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TFSA Strategies

Peter Zloty - Jan 20, 2017

The Tax-Free Savings Account (TFSA) has become a significant retirement savings vehicle. As of January 1, 2017, TFSA total  contribution room now stands at $52,000. That means if you were an eligible Canadian who was at least 18 years of age in 2009 (at the TFSA inception), and you have not contributed to a TFSA previously, you will now have a total of $52,000 in TFSA contribution room available. The TFSA continues to be one of the most flexible and compelling savings vehicles available to Canadians. Here are some things that you may not have considered when it comes to the TFSA:

A Great Way to Split Income. The TFSA can be a great way to split income with a spouse (or common-law partner) or with children over the age of 18. Often, attribution rules under the Income Tax Act do not permit income-splitting between spouses or common-law partners, and any income or capital gains are attributed back to the original spouse/common-law partner. The TFSA provides an exception to this rule. If the higher income-earner in a couple gifts funds to a spouse or common-law partner who then contributes such funds to a TFSA, there is no attribution on the income/gain earned in the TFSA. This could result in a sizable tax-savings opportunity over the years. Note that the exemption to the attribution rules no longer applies when transferred funds or property is withdrawn from the TFSA (i.e., any future income/capital gains earned on withdrawn funds or securities would be attributed back to the individual who was the original source of the funds). Money for a TFSA can also be gifted to children who are 18 years of age or older.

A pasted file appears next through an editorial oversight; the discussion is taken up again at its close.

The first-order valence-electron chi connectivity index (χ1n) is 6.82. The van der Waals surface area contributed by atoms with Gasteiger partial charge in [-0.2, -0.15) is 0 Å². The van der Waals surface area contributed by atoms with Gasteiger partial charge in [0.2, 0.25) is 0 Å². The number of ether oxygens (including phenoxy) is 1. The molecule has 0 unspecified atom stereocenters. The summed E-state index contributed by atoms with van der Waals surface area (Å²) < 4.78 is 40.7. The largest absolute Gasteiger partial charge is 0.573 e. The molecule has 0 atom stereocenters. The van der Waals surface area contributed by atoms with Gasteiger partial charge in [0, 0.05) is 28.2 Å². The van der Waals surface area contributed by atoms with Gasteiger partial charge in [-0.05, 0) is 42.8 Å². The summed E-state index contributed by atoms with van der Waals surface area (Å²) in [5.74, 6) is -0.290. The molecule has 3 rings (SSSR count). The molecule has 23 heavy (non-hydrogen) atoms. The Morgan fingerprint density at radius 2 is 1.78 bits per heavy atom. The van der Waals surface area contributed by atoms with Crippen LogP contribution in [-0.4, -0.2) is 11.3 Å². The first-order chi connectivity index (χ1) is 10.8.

Pass on Wealth Tax Efficiently. There will not be tax arising on TFSA investment growth upon the holder’s death. If a successor annuitant or beneficiary is named in the TFSA these assets will also bypass the will, thus avoiding the application of a probate tax in provinces where this is applicable. When leaving the TFSA to a spouse or common-law partner, it is generally preferable to name them as the plan’s “successor holder” (and not the beneficiary), so as to avoid being taxed on any income or gains arising after the holder’s death (except in Quebec). The TFSA will transfer to the spouse or common-law partner who has the choice of either continuing to operate it tax-free or closing the account. If a spouse or common-law partner is named as the beneficiary, taxes would be due on any gains made or income earned between the time of the holder’s death and the closing of the account.

Beware of Transfers In! If transferring investments “in-kind” to a TFSA, you are considered to have disposed of the investment for its fair market value at the time of the transfer. If there is a capital gain, you will be taxed on the gain. However, if there is a loss, a capital loss will be denied.

Leaving Canada? Keep Your TFSA. More and more Canadians are working or retiring abroad. If you become resident of another country, you can continue to hold the TFSA and the income and gains will not attract Canadian tax. However, no new contributions should be made as they will result in penalty taxes. As well, depending on the tax rules of the country in which you are now resident, that country may not recognize the tax-free status of the Canadian TFSA.